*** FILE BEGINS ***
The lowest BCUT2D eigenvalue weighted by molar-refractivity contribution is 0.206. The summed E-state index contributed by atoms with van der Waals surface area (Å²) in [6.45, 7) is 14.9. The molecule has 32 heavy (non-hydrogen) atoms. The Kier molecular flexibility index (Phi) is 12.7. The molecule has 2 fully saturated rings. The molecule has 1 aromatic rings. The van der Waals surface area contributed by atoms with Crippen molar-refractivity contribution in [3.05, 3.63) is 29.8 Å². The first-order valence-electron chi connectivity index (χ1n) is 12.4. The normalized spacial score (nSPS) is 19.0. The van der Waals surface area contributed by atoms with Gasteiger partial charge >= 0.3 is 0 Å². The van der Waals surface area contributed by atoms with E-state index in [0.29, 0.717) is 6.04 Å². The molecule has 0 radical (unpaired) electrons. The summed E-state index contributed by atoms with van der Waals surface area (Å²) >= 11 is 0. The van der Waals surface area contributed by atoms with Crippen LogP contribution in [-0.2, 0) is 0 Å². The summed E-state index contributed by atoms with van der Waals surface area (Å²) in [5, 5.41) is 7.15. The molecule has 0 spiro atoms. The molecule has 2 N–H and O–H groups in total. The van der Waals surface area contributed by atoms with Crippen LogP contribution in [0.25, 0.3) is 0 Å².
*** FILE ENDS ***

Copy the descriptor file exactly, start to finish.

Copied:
The lowest BCUT2D eigenvalue weighted by molar-refractivity contribution is 0.206. The summed E-state index contributed by atoms with van der Waals surface area (Å²) in [6.45, 7) is 14.9. The molecule has 32 heavy (non-hydrogen) atoms. The Kier molecular flexibility index (Phi) is 12.7. The molecule has 2 fully saturated rings. The molecule has 1 aromatic rings. The van der Waals surface area contributed by atoms with Crippen molar-refractivity contribution in [3.05, 3.63) is 29.8 Å². The first-order valence-electron chi connectivity index (χ1n) is 12.4. The normalized spacial score (nSPS) is 19.0. The van der Waals surface area contributed by atoms with Gasteiger partial charge >= 0.3 is 0 Å². The van der Waals surface area contributed by atoms with E-state index in [0.29, 0.717) is 6.04 Å². The molecule has 0 radical (unpaired) electrons. The summed E-state index contributed by atoms with van der Waals surface area (Å²) >= 11 is 0. The van der Waals surface area contributed by atoms with Crippen LogP contribution in [-0.2, 0) is 0 Å². The summed E-state index contributed by atoms with van der Waals surface area (Å²) in [5, 5.41) is 7.15. The molecule has 0 spiro atoms. The molecule has 2 N–H and O–H groups in total. The van der Waals surface area contributed by atoms with Crippen LogP contribution in [0.25, 0.3) is 0 Å².